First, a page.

info@gunceyapi.com.tr
Tel.+90 232 445 21 74
Architect
Cem Bilginperk
Çınarlı, 1587/1. Street No:4, 35220 Konak/İzmir/Turkey
cembilginperk@hotmail.com
Tel.+90 232 4227282
Conservation Consultant
İzmir Regional Council for the Conservation of Cultural Property, No:1
1491 Street No:4/A Alsancak, KONAK / İzmir /Turkey
izmir1kurul@kultur.gov.tr
Tel.+90 232 489 38 44
Structural Engineer
Hüsnü Murat Şenatalay
235 Street. No:101/19/C Özkanlar Apt. Bornova/İzmir/Turkey
Tel.+90 232 343 52 87
Services Engineer
Metin Çetin Güres
İslam Kerimov Caddesi Martı Tower No:1/702 Bayraklı / İzmir/Turkey
info@ogemuhendislik.com.tr
Tel.+90 232 484 61 75
Other
Bahadır Sarıca
Sakarya Avenue No:49 35580 Bayraklı/İzmir/Turkey
info@albaelektrik.com
Tel.+90 232 373 52 76
Tools used
Was the renovation process done following a specific methodology? No
Energy calculation Thermal Insulation Regulations of Turkey (TS825)
Hygrothermal assessment Thermal Insulation Regulations of Turkey (TS825)
Life Cycle Analysis (LCA) No
Other NA

RETROFIT SOLUTIONS

External Walls

Masonry wall

Masonry wall

Both exterior and interior facades were not insulated in order not to cover the original architectural decoration elements such as moldings, jambs, and columns.

U-value (pre-intervention) [W/m2K]: 0,9 W/m²K U-value (post-intervention) [W/m2K]: 0,9 W/m²K
More Details
Original wall build-up
Plaster - Lime Plaster:
20 mm
Stone - Rubble Stone:
500 mm
Plaster - Lime Plaster:
20 mm
Retrofitted wall build-up
Plaster - Lime Plaster:
20mm
Stone - Rubble Stone:
500 mm
Plaster :
20 mm


Windows

Double-Hang and Double-Sash Windows

Double-Hang and Double-Sash Windows

Almost all windows were either deteriorated, demolished or lost its original properties. Therefore, the complete reconstruction of windows and doors was considered.

Wooden joinery was developed based on the window joinery details determined during the restitution. Double-hang and double-sash window frames were renewed with locally impregnated wooden elements in original shape and size. The existing cast iron outer shutters were maintained and preserved.

Existing window U-value Glass [W/m2K]: 0,0 New window U-value Glass[W/m2K]: 5,8 Existing window U-value Frame [W/m2K]: 0,0 New window U-value Frame [W/m2K]: 2,2
More Details
Existing window type Double-hang and double sash windows
Existing glazing type Single
Existing shading type Outer shutter
New window type Double-hang and double-sash windows
New glazing type Single
New shading type Outer shutter
New window solar factor g [-] 0,819

Other interventions

ROOF

GROUND FLOOR

OTHER

ROOF

The half of pitched roof was totally collapsed, and the rest was in very poor conditions.

According to the intervention decisions of restoration project, the original roof elements are protected by simple maintenance and repair, and the missing ones are renovated by original construction technique.

U-value (pre-intervention) [W/m2K] 2.73 U-value (post-intervention) [W/m2K] 2.24
More Details
Original roof build-up
Tiles - Turkish style clay roof tile (Alaturka):
10 mm
Other - Air:
140 mm
Other - Timber Roof Plank:
10 mm
Retrofitted roof build-up
Tiles - Turkish style clay roof tile (Alaturka):
10 mm
Other - Air:
140 mm
Bitumen - Waterproofing Membrane:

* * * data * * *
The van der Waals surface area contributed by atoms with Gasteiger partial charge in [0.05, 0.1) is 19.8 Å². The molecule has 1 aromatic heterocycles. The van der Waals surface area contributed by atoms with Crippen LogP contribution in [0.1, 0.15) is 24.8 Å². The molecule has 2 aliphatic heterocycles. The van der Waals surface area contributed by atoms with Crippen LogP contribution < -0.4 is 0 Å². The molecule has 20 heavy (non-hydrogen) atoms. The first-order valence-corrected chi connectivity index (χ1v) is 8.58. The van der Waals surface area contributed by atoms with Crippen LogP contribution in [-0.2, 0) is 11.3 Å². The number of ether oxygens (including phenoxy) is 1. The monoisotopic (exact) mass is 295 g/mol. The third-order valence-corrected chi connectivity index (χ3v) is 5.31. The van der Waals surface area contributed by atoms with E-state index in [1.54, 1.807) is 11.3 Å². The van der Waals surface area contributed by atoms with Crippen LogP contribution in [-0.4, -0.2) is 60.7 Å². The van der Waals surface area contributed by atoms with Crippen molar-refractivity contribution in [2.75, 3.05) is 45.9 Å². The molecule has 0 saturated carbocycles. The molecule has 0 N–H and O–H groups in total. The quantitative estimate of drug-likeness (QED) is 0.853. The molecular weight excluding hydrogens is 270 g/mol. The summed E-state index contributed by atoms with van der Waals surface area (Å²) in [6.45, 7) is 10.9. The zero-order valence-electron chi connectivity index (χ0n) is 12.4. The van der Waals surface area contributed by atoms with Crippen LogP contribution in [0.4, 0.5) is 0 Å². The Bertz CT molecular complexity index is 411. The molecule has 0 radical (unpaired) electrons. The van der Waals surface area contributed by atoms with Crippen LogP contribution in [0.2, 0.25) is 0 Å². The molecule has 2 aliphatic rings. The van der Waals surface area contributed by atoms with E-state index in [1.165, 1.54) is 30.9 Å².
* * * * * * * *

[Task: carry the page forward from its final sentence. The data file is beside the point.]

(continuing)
2 mm
Other - Under-Tile Board:
20 mm
GROUND FLOOR

Wooden beam slots were discovered on the walls of rooms at the ground floor of the main building as a result of the rasping process performed during the application. This proved that the ground floor coverings were originally "wooden" contrary to the restoration project that suggests "marble" as the ground floor coverings in accordance with its current situation. Because, the walls could not be rasped at the survey project process. As a result of the excavation, basements, which were filled with rubble stone and soil and ventilated with windows from the exterior facades, were revealed. It has been observed that it is very essential to allocate time and budget for sensitive researches in the survey stage in order to create a better restoration project base.

U-value (pre-intervention) [W/m2K] 3.27 U-value (post-intervention) [W/m2K] 2.36
More Details
Original groundfloor build-up
Other - Marble Tile:
20 mm
Concrete slab - Concrete:
100 mm
Retrofitted groundfloor build-up
Other - Wooden Floor Covering:
30 mm
Other - Air:
0 mm
OTHER

CEILING OF FIRST FLOOR: There are two kinds of ceiling coverings such as wooden and lime plaster above baghdadi straps. The ceiling of first floor is thermally insulated by 5cm of rockwool boards.

As typical with the dwellings in the Mediterranean climate zone, the attic floor of Mansion is an unoccupied / unheated zone with its height and dimensions. It serves as a buffer zone to control heat gains / loses. Yet by conservation principles, no proposal has been made that damages or destroys the original elements of roof disrupting the architectural integrity in the static reinforcement project. Therefore, the rockwool board with 5 cm thickness is preferred for thermal insulation in the attic (outer side of the first floor ceiling) to hide the intervention. As a result, the U-value of wooden ceiling of first floor is upgraded from 2.42 W/m2K to 0.52 W/m2K. The lime plaster ceiling's U value is upgraded from 2.49 to 0.48 W/m2K. This solution remarkably contributes saving energy in this intermittently used office building.

HVAC

HEATING

VENTILATION

AIR CONDITIONING

HEATING

There was no any heating system installation before the restoration. Traditionally buildings used to be heated by stoves and fireplaces. During restoration, a central heat pump system were installed to heat and cool the building.